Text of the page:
TPWD News Release — March 17, 2008
AUSTIN, Texas — Hunting accidents and fatalities in Texas continued their long-term decline in 2007, still down below three accidents per 10,000 hunters in recent years. That compares to about 12 accidents per 10,000 hunters in 1966, the year records began.
Short-term, Texas had 26 injuries from hunting accidents in 2007, two less than the year before. The state had four fatalities in 2007, the same as the previous year.
Although any fatality is tragic, Texas accident numbers are small compared to the number of hunters. According to a U.S. Fish and Wildlife Service national survey, 1,112,099 people hunted in Texas in 2007.
"The statistics show hunting is safe and getting safer in Texas," said Steve Hall, education director for the Texas Parks and Wildlife Department. "And we do believe that is directly related to hunter education."
The state’s worst year on record for hunting accidents was 1968, when 105 accidents were reported, including 37 fatalities.
The steady decline in the number of accidents per 10,000 licensed hunters tracks the growing number of people who take hunter education in Texas. In 1972, 2,119 people were certified in hunter education. In 2007, more than 3,000 volunteer hunter education instructors trained more than 30,000 hunters across the state. In 1988, hunter education became mandatory in Texas for anyone born on or after Sept. 2, 1971.
Hall said even hunters who are not required to take the education course are more aware of basic safety principles than before.
"It’s things like the ‘10 Commandments of Shooting Safety,’ the very basic safety principles that are promoted a whole lot more now than 30 or even 20 years ago," Hall said. "Highlighting the accidents is an education in and of itself."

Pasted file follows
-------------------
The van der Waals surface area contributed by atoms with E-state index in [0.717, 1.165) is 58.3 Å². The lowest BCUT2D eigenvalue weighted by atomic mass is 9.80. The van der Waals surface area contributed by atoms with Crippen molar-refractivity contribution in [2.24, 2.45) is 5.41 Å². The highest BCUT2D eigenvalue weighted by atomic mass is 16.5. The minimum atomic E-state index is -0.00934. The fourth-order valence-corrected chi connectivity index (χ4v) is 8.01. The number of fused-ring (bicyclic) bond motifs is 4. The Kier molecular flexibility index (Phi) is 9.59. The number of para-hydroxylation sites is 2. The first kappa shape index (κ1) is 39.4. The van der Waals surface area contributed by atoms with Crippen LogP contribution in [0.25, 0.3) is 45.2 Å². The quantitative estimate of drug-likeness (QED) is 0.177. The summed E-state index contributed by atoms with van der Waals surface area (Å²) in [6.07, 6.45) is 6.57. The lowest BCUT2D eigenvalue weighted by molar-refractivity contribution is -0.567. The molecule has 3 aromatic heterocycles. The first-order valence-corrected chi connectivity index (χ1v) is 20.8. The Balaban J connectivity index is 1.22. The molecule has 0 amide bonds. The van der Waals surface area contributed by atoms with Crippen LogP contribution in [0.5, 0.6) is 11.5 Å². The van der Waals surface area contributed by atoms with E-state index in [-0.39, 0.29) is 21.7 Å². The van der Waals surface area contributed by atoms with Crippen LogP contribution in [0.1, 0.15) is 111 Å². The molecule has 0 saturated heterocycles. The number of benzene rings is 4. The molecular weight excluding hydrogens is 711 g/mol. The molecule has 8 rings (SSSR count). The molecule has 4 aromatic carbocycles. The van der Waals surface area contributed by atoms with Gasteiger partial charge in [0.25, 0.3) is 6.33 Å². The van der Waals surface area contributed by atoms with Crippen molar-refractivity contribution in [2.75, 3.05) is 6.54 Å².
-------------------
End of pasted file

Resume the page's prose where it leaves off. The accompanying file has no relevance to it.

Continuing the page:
The 2007 hunter accident profile involved people who violated a cardinal rule of hunter safety, were usually Anglo males 29 years of age on average, were not under the influence of alcohol, had not taken hunter education, and did not wear hunter orange clothing. People involved in accidents exhibited behavior like swinging a shotgun on game outside of the safe zone of fire (if not self-inflicted), handling a firearm carelessly in a stand or vehicle (if self-inflicted), or carrying a loaded firearm in and around a vehicle. Victims were typically in light to open cover with clear weather visibility. Most accidents occurred towards dusk. Fatigue was a factor in most accidents.
According to Hall, all accidents were preventable if the hunters had followed basic safety principles like those taught in hunter education courses.
"You know you’re not going to stop accidents altogether," he said. "But you’re going to help people build knowledge and skills to avoid accidents."
The full report for 2007 is available on the TPWD web site.
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